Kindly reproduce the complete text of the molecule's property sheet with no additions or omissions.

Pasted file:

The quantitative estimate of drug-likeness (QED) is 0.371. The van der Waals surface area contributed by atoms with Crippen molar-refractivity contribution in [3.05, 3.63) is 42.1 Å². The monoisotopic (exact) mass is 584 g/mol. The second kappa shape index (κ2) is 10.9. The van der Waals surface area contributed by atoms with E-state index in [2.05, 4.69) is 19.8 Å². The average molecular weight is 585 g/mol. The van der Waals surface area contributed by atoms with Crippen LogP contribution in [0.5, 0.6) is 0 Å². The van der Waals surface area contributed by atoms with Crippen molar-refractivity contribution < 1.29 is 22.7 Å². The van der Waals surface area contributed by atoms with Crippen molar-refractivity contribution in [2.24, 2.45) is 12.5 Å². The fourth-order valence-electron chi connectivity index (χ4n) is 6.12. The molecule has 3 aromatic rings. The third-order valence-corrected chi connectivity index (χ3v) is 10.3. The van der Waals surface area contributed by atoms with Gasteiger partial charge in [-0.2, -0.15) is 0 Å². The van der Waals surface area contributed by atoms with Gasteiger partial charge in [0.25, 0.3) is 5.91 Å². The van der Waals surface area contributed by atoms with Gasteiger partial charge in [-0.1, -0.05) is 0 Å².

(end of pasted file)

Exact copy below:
The quantitative estimate of drug-likeness (QED) is 0.371. The van der Waals surface area contributed by atoms with Crippen molar-refractivity contribution in [3.05, 3.63) is 42.1 Å². The monoisotopic (exact) mass is 584 g/mol. The second kappa shape index (κ2) is 10.9. The van der Waals surface area contributed by atoms with E-state index in [2.05, 4.69) is 19.8 Å². The average molecular weight is 585 g/mol. The van der Waals surface area contributed by atoms with Crippen LogP contribution in [0.5, 0.6) is 0 Å². The van der Waals surface area contributed by atoms with Crippen molar-refractivity contribution < 1.29 is 22.7 Å². The van der Waals surface area contributed by atoms with Crippen molar-refractivity contribution in [2.24, 2.45) is 12.5 Å². The fourth-order valence-electron chi connectivity index (χ4n) is 6.12. The molecule has 3 aromatic rings. The third-order valence-corrected chi connectivity index (χ3v) is 10.3. The van der Waals surface area contributed by atoms with Gasteiger partial charge in [-0.2, -0.15) is 0 Å². The van der Waals surface area contributed by atoms with Gasteiger partial charge in [0.25, 0.3) is 5.91 Å². The van der Waals surface area contributed by atoms with Gasteiger partial charge in [-0.1, -0.05) is 0 Å².